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Tuesday Aug 03 2021
By
AFP

Afghan govt, Taliban far from reaching peace agreement, says Zalmay Khalilzad

By
AFP
US Special Representative for Afghanistan reconciliation Zalmay Khalilzad. Photo: File.
US Special Representative for Afghanistan reconciliation Zalmay Khalilzad. Photo: File. 

  • Taliban are demanding a new govt with most power in their hands, while Kabul wants to bring them into current govt, says Khalilzad.
  • Says Afghan govt, Taliban far apart and are trying to affect each other's calculus, and the terms, by what they are doing on the battlefield.
  • "The Taliban say they do not want to be a pariah state," Khalilzad says.


WASHINGTON: The Afghan government and Taliban insurgents remain far from reaching a peace agreement, the US representative to the negotiations said Tuesday as Washington upped the pressure on Kabul to reach a deal.

As new explosions rocked the Afghan capital and fighting intensified over the control of three provincial capitals, Zalmay Khalilzad, the US Special Representative for Afghanistan Reconciliation, said the Taliban are demanding a new government with the most power in their hands, while Kabul wants to bring them into the current government.

"They are far apart, and they are trying to affect each other's calculus, and the terms, by what they are doing in the battlefield," Khalilzad told the Aspen Security Forum.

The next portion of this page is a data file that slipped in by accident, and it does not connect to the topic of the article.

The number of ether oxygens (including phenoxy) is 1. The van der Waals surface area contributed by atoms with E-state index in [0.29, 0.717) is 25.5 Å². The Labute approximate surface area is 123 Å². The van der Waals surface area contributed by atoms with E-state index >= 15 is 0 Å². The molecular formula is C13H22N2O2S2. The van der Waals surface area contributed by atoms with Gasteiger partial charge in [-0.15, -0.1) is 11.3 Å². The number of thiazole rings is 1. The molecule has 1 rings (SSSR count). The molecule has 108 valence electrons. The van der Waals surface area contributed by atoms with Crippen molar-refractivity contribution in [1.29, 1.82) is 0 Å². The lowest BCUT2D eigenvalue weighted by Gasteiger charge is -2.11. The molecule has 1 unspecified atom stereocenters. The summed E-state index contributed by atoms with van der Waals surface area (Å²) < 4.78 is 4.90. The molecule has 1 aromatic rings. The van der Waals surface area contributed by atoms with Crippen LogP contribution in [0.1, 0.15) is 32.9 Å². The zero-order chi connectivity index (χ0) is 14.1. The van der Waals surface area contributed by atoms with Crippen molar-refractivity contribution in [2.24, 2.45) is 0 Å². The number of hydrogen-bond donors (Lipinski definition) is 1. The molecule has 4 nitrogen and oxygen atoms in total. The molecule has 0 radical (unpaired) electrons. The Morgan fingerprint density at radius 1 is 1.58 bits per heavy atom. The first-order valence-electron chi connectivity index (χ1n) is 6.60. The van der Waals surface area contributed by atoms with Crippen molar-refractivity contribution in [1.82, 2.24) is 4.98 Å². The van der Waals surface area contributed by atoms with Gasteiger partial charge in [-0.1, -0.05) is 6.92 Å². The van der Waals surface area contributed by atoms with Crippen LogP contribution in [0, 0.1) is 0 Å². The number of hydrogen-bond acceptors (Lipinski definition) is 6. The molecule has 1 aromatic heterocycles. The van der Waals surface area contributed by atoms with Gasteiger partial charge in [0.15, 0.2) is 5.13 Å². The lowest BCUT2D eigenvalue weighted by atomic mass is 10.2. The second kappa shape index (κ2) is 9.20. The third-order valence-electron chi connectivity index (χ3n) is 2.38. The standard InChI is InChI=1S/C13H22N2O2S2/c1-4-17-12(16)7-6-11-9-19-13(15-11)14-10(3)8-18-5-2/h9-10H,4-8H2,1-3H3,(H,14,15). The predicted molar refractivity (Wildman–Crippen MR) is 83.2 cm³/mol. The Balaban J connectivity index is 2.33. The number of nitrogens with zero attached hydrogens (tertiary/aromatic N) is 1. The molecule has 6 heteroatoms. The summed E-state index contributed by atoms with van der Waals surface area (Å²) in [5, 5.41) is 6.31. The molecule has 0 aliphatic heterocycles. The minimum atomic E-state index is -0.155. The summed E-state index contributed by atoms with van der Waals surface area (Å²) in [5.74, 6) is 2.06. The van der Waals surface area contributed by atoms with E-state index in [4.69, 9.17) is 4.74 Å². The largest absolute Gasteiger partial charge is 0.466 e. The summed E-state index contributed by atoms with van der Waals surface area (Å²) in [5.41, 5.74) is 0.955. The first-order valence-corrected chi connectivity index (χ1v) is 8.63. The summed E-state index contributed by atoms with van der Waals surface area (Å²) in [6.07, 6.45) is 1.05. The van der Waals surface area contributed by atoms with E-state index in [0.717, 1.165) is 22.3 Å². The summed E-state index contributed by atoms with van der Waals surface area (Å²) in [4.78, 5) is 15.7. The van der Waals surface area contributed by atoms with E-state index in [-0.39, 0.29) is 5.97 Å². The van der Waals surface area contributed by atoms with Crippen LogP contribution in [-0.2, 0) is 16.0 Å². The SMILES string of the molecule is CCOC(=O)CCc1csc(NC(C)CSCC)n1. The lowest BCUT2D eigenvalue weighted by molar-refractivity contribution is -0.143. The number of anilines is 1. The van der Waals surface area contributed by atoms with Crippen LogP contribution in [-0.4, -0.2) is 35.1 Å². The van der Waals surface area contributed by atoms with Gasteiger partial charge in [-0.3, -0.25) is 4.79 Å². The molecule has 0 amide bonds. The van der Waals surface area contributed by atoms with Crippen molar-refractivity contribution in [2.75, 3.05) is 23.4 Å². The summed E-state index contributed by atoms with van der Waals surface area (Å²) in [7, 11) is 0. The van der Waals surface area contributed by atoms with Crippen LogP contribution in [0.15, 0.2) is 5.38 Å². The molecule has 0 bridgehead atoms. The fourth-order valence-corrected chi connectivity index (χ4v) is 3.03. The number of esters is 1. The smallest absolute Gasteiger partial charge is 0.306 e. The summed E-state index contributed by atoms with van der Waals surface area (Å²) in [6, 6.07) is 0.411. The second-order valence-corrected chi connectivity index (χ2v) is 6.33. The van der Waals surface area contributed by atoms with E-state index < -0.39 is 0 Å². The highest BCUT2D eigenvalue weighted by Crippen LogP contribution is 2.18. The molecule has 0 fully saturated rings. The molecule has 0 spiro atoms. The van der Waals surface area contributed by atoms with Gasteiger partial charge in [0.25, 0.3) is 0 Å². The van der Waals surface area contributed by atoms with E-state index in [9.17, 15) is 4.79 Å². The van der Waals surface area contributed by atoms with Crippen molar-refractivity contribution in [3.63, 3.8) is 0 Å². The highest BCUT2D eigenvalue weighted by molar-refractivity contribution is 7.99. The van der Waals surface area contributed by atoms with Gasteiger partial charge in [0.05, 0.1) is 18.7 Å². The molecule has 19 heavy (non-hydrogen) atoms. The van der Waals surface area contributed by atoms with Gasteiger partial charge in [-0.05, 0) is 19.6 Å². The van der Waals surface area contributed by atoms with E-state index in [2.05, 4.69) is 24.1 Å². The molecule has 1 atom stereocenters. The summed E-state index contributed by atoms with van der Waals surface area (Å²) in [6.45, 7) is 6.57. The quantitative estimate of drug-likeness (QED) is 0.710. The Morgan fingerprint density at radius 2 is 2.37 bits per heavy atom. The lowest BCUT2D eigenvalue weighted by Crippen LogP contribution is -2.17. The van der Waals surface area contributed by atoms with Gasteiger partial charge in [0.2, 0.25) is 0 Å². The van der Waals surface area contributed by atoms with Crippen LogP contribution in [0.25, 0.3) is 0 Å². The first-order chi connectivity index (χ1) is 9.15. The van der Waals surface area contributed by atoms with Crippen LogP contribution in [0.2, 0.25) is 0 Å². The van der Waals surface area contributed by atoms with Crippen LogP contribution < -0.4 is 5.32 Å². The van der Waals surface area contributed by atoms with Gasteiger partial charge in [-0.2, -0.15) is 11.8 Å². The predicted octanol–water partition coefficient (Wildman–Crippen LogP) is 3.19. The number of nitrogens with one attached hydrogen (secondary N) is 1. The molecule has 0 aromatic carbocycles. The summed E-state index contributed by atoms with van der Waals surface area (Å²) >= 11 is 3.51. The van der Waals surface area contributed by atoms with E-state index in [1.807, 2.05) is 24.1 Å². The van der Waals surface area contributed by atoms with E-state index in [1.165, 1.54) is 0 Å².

With the deadline for the US troop withdrawal just 28 days away, in a phone call Tuesday US Secretary of State Antony Blinken and Afghan President Ashraf Ghani called for a deal with the insurgents.

"The Secretary and President Ghani emphasised the need to accelerate peace negotiations and achieve a political settlement that is inclusive," the State Department said in a readout of their call.

Blinken meanwhile reiterated "the strong and enduring US commitment to Afghanistan" and the two condemned recent Taliban attacks as showing "little regard for human life and human rights," it said.

Khalilzad said the Afghan government and its international supporters do have leverage against the militants, saying they want any future Taliban-led government to receive international recognition, which they largely lacked when they held power in the 1990s.

"The Taliban say they do not want to be a pariah state," he said.

"They said they didn't know what recognition was when they came to power in the nineties," he said.

"But now they do. They want to receive assistance. They say they want to get off to various lists that put restrictions on travel for them," he said.

"They recognise that if they don't have normal relations with others, others could support their opponents in Afghanistan."

Khalilzad said that some of what is holding up an agreement are "the personal interests" of leaders.

He said the Kabul government "has to be realistic in terms of what kind of a political settlement" can be achieved.

"The government needs to need to understand that there is no military solution to the conflict in Afghanistan," he said.